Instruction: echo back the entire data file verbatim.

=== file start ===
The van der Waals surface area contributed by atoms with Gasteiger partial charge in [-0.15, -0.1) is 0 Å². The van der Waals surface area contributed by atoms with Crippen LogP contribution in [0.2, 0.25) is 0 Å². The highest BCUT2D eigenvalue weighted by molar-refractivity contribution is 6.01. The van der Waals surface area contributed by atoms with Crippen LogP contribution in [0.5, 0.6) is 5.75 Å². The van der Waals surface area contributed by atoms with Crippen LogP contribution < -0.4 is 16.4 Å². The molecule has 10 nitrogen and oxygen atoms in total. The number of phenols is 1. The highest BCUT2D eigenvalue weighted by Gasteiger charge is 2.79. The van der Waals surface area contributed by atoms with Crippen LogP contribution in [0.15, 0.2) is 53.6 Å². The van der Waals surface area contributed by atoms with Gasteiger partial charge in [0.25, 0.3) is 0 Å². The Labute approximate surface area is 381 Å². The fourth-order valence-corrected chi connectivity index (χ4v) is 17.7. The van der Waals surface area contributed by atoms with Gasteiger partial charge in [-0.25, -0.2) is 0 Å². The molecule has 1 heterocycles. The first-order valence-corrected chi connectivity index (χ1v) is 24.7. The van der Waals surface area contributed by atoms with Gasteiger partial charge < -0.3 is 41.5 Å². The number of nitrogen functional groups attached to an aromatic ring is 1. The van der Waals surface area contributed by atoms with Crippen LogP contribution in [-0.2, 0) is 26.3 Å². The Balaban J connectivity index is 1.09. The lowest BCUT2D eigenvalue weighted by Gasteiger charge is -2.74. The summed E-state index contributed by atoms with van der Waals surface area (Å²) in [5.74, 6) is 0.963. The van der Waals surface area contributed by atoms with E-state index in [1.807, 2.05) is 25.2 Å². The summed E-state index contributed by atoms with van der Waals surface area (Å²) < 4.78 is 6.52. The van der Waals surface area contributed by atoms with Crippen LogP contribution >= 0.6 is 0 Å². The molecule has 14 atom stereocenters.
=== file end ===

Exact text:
The van der Waals surface area contributed by atoms with Gasteiger partial charge in [-0.15, -0.1) is 0 Å². The van der Waals surface area contributed by atoms with Crippen LogP contribution in [0.2, 0.25) is 0 Å². The highest BCUT2D eigenvalue weighted by molar-refractivity contribution is 6.01. The van der Waals surface area contributed by atoms with Crippen LogP contribution in [0.5, 0.6) is 5.75 Å². The van der Waals surface area contributed by atoms with Crippen LogP contribution < -0.4 is 16.4 Å². The molecule has 10 nitrogen and oxygen atoms in total. The number of phenols is 1. The highest BCUT2D eigenvalue weighted by Gasteiger charge is 2.79. The van der Waals surface area contributed by atoms with Crippen LogP contribution in [0.15, 0.2) is 53.6 Å². The van der Waals surface area contributed by atoms with Gasteiger partial charge in [0.25, 0.3) is 0 Å². The Labute approximate surface area is 381 Å². The fourth-order valence-corrected chi connectivity index (χ4v) is 17.7. The van der Waals surface area contributed by atoms with Gasteiger partial charge in [-0.25, -0.2) is 0 Å². The molecule has 1 heterocycles. The first-order valence-corrected chi connectivity index (χ1v) is 24.7. The van der Waals surface area contributed by atoms with Gasteiger partial charge < -0.3 is 41.5 Å². The number of nitrogen functional groups attached to an aromatic ring is 1. The van der Waals surface area contributed by atoms with Crippen LogP contribution in [-0.2, 0) is 26.3 Å². The Balaban J connectivity index is 1.09. The lowest BCUT2D eigenvalue weighted by Gasteiger charge is -2.74. The summed E-state index contributed by atoms with van der Waals surface area (Å²) in [5.74, 6) is 0.963. The van der Waals surface area contributed by atoms with E-state index in [1.807, 2.05) is 25.2 Å². The summed E-state index contributed by atoms with van der Waals surface area (Å²) < 4.78 is 6.52. The van der Waals surface area contributed by atoms with Crippen LogP contribution >= 0.6 is 0 Å². The molecule has 14 atom stereocenters.